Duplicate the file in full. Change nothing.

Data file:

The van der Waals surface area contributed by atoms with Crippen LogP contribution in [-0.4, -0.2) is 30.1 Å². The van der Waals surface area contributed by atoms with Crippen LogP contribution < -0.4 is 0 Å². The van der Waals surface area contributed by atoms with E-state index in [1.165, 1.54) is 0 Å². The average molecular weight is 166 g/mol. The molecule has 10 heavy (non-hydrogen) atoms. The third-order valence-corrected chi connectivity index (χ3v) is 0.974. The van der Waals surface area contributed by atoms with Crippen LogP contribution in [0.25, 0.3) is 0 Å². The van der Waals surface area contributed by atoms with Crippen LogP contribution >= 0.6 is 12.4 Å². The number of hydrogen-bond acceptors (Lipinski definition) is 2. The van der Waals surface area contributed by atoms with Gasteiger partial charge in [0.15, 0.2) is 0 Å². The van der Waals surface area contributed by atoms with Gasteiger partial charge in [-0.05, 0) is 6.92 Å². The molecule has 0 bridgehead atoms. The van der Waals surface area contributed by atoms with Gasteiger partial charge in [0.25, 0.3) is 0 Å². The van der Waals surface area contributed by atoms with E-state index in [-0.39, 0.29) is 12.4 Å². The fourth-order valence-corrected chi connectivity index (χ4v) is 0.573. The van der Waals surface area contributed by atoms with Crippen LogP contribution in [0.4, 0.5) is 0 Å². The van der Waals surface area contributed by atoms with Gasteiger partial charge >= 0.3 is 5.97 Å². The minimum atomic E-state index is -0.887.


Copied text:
The van der Waals surface area contributed by atoms with Crippen LogP contribution in [-0.4, -0.2) is 30.1 Å². The van der Waals surface area contributed by atoms with Crippen LogP contribution < -0.4 is 0 Å². The van der Waals surface area contributed by atoms with E-state index in [1.165, 1.54) is 0 Å². The average molecular weight is 166 g/mol. The molecule has 10 heavy (non-hydrogen) atoms. The third-order valence-corrected chi connectivity index (χ3v) is 0.974. The van der Waals surface area contributed by atoms with Crippen LogP contribution in [0.25, 0.3) is 0 Å². The van der Waals surface area contributed by atoms with Crippen LogP contribution >= 0.6 is 12.4 Å². The number of hydrogen-bond acceptors (Lipinski definition) is 2. The van der Waals surface area contributed by atoms with Gasteiger partial charge in [0.15, 0.2) is 0 Å². The van der Waals surface area contributed by atoms with Gasteiger partial charge in [-0.05, 0) is 6.92 Å². The molecule has 0 bridgehead atoms. The van der Waals surface area contributed by atoms with Gasteiger partial charge in [0.25, 0.3) is 0 Å². The van der Waals surface area contributed by atoms with E-state index in [-0.39, 0.29) is 12.4 Å². The fourth-order valence-corrected chi connectivity index (χ4v) is 0.573. The van der Waals surface area contributed by atoms with Crippen LogP contribution in [0.4, 0.5) is 0 Å². The van der Waals surface area contributed by atoms with Gasteiger partial charge >= 0.3 is 5.97 Å². The minimum atomic E-state index is -0.887.